I get that the world, our culture in particular, moves at a “get-to-the-next-thing” kind of pace. We spent highschool dreaming about the day we’ll be in college. College is spent stressing about how we’ll get a job when we graduate. When we get employed after graduation, we wonder when we’ll get married. And when will we have kids? When will we move to a bigger house? How soon until retirement? Grandkids? Great-grandkids? Vacation? We spend our lives looking towards whatever is next. The funny thing is, this futuristic way of thinking often lends itself to idealistic reminiscing. We look back on our lives and wish that we only knew how good we had it back then. We remember tidbits of the past with a fondness that we didn’t feel when we were living it. All while rushing full steam ahead to the next season.

I just wonder why, as Christians, are we okay with living our lives like this? Why do I live like this?We live at the same rushed pace as the rest of the world. Most of the time we do it in the name of “ministry” or for the glory of the Lord. And while Jesus traveled, healed, spoke, and lived out a vibrant, busy ministry, He never did so at a pace that would’ve caused him to miss the moment. Jesus was all about being present where He was at. He found stillness in the midst of pressing crowds. He found joy in the midst of questions. He found purpose, growth, and the Father during times it would’ve been easier to just look ahead to whatever was next.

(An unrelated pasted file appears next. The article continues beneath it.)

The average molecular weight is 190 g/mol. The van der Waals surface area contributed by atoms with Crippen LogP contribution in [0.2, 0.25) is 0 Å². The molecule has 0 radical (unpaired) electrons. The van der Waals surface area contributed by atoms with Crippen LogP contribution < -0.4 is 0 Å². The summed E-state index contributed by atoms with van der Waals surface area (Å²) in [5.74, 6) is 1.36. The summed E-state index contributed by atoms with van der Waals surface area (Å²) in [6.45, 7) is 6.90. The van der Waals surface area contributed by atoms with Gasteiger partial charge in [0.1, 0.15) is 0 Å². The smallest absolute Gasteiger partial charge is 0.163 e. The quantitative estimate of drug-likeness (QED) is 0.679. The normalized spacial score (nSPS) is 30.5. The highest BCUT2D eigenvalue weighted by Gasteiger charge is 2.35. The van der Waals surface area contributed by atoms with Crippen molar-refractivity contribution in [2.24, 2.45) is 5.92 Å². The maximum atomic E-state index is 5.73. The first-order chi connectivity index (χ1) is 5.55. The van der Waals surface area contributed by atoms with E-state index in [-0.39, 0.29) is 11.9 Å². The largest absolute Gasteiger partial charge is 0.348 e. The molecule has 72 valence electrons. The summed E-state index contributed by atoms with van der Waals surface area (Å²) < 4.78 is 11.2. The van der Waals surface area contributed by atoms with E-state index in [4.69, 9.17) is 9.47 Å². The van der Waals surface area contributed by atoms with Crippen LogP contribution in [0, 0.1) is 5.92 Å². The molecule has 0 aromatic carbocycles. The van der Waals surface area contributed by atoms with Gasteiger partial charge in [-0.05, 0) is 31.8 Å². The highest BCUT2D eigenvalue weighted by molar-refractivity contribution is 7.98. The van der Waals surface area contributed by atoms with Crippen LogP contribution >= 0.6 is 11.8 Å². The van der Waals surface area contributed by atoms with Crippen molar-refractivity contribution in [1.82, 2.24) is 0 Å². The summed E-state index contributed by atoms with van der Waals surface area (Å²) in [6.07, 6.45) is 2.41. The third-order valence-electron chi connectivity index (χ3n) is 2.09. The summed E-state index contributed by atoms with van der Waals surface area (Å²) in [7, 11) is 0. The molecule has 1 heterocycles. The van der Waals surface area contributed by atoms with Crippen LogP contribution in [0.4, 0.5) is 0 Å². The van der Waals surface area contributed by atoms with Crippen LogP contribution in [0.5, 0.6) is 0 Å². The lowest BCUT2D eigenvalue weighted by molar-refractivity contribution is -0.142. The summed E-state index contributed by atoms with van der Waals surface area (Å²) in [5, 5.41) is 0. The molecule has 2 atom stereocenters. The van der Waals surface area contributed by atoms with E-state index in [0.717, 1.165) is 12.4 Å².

My internship coordinator has been helping me walk through the process of looking for a summer internship. As I ramble on and on about where I’m going to intern and the frustrations of the application process, he continues to remind me that my internship doesn’t start my first day on the job. My internship started the day I realized I needed to get an internship. It includes every opportunity that has fallen through, every application that I’ve spent hours writing, all the prayers over the places I could go and things I could do. I’m quick to want to get past all of this – the discomfort, the questions, the busywork, the unknowns. I want the internship. Or better yet, I want the potential job after the internship ends. I want the summary paper that I’ll write at the end of the internship class that ties up and makes sense of the whole thing. But that just causes me to miss what’s happening right now. The process. The journey. The ways Jesus is moving, even before things seem to be happening.